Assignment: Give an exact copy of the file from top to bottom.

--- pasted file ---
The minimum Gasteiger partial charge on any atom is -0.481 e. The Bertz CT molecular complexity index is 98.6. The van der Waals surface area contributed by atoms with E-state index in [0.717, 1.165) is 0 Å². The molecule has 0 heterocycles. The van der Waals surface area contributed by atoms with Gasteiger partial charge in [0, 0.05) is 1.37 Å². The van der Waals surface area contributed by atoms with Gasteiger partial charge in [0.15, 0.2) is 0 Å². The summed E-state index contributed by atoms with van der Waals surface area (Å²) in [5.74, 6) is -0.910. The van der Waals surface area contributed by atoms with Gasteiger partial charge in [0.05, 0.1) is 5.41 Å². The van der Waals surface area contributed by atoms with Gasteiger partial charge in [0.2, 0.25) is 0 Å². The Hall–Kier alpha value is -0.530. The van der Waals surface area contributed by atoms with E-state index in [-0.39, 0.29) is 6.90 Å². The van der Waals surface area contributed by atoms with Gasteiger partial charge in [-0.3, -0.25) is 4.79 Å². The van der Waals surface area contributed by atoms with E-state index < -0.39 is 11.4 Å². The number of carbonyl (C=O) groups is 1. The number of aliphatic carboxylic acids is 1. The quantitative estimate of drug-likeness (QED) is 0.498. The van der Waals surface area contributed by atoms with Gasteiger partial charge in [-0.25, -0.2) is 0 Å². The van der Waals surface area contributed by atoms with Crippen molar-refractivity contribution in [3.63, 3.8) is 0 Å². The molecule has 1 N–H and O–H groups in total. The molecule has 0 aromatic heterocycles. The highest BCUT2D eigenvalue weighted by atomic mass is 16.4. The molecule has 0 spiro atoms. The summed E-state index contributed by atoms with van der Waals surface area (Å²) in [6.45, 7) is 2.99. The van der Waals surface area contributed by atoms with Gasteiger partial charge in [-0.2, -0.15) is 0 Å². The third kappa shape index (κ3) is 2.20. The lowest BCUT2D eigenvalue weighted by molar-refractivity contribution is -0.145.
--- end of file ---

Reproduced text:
The minimum Gasteiger partial charge on any atom is -0.481 e. The Bertz CT molecular complexity index is 98.6. The van der Waals surface area contributed by atoms with E-state index in [0.717, 1.165) is 0 Å². The molecule has 0 heterocycles. The van der Waals surface area contributed by atoms with Gasteiger partial charge in [0, 0.05) is 1.37 Å². The van der Waals surface area contributed by atoms with Gasteiger partial charge in [0.15, 0.2) is 0 Å². The summed E-state index contributed by atoms with van der Waals surface area (Å²) in [5.74, 6) is -0.910. The van der Waals surface area contributed by atoms with Gasteiger partial charge in [0.05, 0.1) is 5.41 Å². The van der Waals surface area contributed by atoms with Gasteiger partial charge in [0.2, 0.25) is 0 Å². The Hall–Kier alpha value is -0.530. The van der Waals surface area contributed by atoms with E-state index in [-0.39, 0.29) is 6.90 Å². The van der Waals surface area contributed by atoms with Gasteiger partial charge in [-0.3, -0.25) is 4.79 Å². The van der Waals surface area contributed by atoms with E-state index < -0.39 is 11.4 Å². The number of carbonyl (C=O) groups is 1. The number of aliphatic carboxylic acids is 1. The quantitative estimate of drug-likeness (QED) is 0.498. The van der Waals surface area contributed by atoms with Gasteiger partial charge in [-0.25, -0.2) is 0 Å². The van der Waals surface area contributed by atoms with Crippen molar-refractivity contribution in [3.63, 3.8) is 0 Å². The molecule has 1 N–H and O–H groups in total. The molecule has 0 aromatic heterocycles. The highest BCUT2D eigenvalue weighted by atomic mass is 16.4. The molecule has 0 spiro atoms. The summed E-state index contributed by atoms with van der Waals surface area (Å²) in [6.45, 7) is 2.99. The van der Waals surface area contributed by atoms with Gasteiger partial charge in [-0.2, -0.15) is 0 Å². The third kappa shape index (κ3) is 2.20. The lowest BCUT2D eigenvalue weighted by molar-refractivity contribution is -0.145.